During an archaeological expedition on Bouvetøya Island in Antarctica, a team of archaeologists and other scientists find themselves caught up in a battle between the two legends. Soon, the team realize that only one species can win.
A retired elite Black Ops Commando launches a one man war against a group of South American criminals who have kidnapped his daughter to blackmail him into starting a revolution and getting an exiled dictator back into power.
Mark L. Lester
Rae Dawn Chong,
A cybernetic warrior from a post-apocalyptic future travels back in time to protect a 19-year old drifter and his future wife from a most advanced robotic assassin and to ensure they both survive a nuclear attack.
A human-looking indestructible cyborg is sent from 2029 to 1984 to assassinate a waitress, whose unborn son will lead humanity in a war against the machines, while a soldier from that war is sent to protect her at all costs.
A team of special force ops, led by a tough but fair soldier, Major "Dutch" Schaefer, are ordered in to assist CIA man, George Dillon, on a rescue mission for potential survivors of a Helicopter downed over remote South American jungle. Not long after they land, Dutch and his team discover that they have been sent in under false pretenses. This deception turns out to be the least of their worries though, when they find themselves being methodically hunted by something not of this world. Written by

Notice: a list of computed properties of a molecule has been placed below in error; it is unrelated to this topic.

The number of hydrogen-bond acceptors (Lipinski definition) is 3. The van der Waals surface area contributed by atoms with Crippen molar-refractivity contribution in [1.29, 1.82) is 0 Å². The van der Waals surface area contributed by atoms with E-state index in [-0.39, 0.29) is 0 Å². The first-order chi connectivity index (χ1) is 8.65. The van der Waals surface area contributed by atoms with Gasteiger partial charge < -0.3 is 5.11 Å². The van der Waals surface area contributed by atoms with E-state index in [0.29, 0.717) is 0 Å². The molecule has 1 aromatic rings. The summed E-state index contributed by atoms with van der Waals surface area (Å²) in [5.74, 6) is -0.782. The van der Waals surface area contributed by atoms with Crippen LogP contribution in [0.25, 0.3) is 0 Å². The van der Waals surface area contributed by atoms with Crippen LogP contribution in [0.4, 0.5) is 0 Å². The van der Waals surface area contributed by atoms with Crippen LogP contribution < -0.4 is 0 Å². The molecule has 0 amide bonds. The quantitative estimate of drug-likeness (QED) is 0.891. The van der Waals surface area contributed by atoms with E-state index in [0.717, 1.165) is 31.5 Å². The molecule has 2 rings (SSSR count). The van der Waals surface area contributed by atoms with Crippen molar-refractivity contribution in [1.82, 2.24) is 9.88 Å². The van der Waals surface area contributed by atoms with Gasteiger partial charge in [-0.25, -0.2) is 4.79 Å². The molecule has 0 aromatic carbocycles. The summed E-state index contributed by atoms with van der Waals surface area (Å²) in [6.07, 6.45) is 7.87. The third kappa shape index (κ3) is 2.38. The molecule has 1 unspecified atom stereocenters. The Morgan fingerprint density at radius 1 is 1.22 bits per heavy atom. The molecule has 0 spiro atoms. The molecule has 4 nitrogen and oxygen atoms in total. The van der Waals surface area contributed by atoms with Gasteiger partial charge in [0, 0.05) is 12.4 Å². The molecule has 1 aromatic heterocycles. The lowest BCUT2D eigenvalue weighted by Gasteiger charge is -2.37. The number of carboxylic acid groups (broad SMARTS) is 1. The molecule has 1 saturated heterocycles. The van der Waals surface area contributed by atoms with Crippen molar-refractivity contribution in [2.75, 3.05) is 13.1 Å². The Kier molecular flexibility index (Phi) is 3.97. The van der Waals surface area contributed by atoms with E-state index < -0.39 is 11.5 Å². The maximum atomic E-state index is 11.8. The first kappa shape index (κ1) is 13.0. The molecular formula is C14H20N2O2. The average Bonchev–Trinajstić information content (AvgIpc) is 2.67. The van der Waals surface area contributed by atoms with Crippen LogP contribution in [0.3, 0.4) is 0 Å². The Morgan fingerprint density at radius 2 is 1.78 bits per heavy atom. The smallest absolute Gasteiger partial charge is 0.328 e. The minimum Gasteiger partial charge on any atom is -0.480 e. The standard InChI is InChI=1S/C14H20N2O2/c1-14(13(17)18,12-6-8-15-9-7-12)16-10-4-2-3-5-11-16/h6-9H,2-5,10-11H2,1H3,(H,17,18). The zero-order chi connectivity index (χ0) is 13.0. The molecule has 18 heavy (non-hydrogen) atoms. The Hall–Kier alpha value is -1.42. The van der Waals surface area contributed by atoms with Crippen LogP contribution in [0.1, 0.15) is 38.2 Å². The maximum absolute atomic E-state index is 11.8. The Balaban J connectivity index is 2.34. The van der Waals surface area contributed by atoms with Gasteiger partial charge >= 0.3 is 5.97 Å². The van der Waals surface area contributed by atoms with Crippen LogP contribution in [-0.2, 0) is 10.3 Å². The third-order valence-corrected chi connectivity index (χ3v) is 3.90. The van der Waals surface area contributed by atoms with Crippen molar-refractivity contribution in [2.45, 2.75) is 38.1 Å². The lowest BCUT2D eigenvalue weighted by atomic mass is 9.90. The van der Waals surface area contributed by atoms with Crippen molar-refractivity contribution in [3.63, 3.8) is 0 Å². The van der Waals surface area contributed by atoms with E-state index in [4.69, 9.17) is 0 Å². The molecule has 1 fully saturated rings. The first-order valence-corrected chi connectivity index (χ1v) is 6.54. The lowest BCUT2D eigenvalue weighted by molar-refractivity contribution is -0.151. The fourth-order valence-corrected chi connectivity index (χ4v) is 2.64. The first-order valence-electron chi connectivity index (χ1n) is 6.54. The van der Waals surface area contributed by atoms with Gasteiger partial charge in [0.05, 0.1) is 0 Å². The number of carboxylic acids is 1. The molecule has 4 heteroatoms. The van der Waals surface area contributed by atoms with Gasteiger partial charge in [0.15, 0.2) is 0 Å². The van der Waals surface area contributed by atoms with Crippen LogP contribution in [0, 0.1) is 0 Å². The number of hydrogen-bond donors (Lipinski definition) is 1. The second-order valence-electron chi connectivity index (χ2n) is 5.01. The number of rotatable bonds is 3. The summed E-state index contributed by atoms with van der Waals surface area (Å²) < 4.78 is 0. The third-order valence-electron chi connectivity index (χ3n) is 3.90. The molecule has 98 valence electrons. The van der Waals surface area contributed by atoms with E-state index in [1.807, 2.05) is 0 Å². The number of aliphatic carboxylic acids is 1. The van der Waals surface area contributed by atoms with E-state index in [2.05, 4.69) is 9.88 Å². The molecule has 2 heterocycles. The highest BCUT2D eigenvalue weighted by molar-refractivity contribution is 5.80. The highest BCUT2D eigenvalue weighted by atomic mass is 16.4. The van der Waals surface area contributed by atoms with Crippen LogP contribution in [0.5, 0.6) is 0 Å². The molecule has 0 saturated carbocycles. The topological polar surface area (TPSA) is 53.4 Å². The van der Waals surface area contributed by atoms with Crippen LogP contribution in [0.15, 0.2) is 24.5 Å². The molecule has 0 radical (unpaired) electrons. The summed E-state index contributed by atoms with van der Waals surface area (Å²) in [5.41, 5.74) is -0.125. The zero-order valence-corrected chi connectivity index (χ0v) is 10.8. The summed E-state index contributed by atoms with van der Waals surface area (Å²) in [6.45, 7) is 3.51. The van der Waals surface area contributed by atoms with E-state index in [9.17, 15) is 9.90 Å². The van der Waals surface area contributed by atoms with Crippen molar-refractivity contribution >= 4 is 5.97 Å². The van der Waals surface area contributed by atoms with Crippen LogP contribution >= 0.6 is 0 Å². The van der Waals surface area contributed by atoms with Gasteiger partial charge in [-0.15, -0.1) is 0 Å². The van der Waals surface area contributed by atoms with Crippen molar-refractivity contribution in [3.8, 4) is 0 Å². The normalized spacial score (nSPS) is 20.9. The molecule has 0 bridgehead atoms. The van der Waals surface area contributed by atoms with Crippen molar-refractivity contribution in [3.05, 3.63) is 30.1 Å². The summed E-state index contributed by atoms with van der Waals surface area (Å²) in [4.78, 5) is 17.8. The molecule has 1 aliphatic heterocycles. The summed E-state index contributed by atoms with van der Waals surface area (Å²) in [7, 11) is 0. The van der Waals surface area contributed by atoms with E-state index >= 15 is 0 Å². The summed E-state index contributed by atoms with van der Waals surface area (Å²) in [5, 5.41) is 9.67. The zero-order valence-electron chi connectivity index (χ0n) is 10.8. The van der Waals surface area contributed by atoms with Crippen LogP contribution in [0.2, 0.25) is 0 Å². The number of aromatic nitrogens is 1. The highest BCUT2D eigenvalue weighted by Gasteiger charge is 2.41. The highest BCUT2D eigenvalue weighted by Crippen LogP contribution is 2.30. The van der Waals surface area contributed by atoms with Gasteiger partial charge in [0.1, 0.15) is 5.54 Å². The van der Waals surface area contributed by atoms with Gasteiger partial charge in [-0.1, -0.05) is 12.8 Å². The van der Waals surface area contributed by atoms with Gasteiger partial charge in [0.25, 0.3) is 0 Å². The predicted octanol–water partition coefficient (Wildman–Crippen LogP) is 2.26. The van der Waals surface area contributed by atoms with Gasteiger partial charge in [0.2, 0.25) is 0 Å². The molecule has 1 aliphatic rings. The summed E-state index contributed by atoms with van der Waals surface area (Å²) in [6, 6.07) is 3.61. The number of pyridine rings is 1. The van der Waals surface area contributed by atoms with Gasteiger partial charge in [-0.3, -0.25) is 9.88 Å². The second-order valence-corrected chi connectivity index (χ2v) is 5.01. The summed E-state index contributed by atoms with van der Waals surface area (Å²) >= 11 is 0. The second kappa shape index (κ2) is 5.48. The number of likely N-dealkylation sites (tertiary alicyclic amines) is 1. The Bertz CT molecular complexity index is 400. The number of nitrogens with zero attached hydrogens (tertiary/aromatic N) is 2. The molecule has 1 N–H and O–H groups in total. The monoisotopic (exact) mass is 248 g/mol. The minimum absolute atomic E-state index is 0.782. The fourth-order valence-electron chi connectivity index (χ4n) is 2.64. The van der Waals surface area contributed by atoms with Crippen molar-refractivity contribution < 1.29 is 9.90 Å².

Hawkins was originally supposed to wear a distinctive red beret, most likely inspired by the U.S. Army's maroon airborne berets, worn by American paratroopers. Shane Black refused to wear it, as he thought it would look ridiculous in the jungle. He later regretted the decision, as he felt it would have made his character stand out. See more »
When the predator first uses his wrist blades, the blades are only about four inches apart. When he pins Dutch's neck to a log when Dutch loses his mud camouflage, though, the blades have been separated to fit around his neck. See more »
Consider that so many of the roles that Arnold Schwarzenegger takes on are so similar, including Predator, and yet this film is so much better than most of the others. I enjoy watching his movies just because he's such a watch-able guy, even in his bad movies (which are many), but I think the thing that really makes Predator stand out is its simplicity. The movie starts, the guys get dropped in the jungle, lots of blood and carnage flies across the screen, and the movie simply ends. No romance, no complex back story, no soldier struggling with problems in his past or even trauma caused by the horrible things he experiences during the movie. This is one of the things that made First Blood so good. It may turn out to be a movie about a lot of muscle-bound meatheads in the woods, but it doesn't insult the audience or try to apply complexity to a story that can't support it.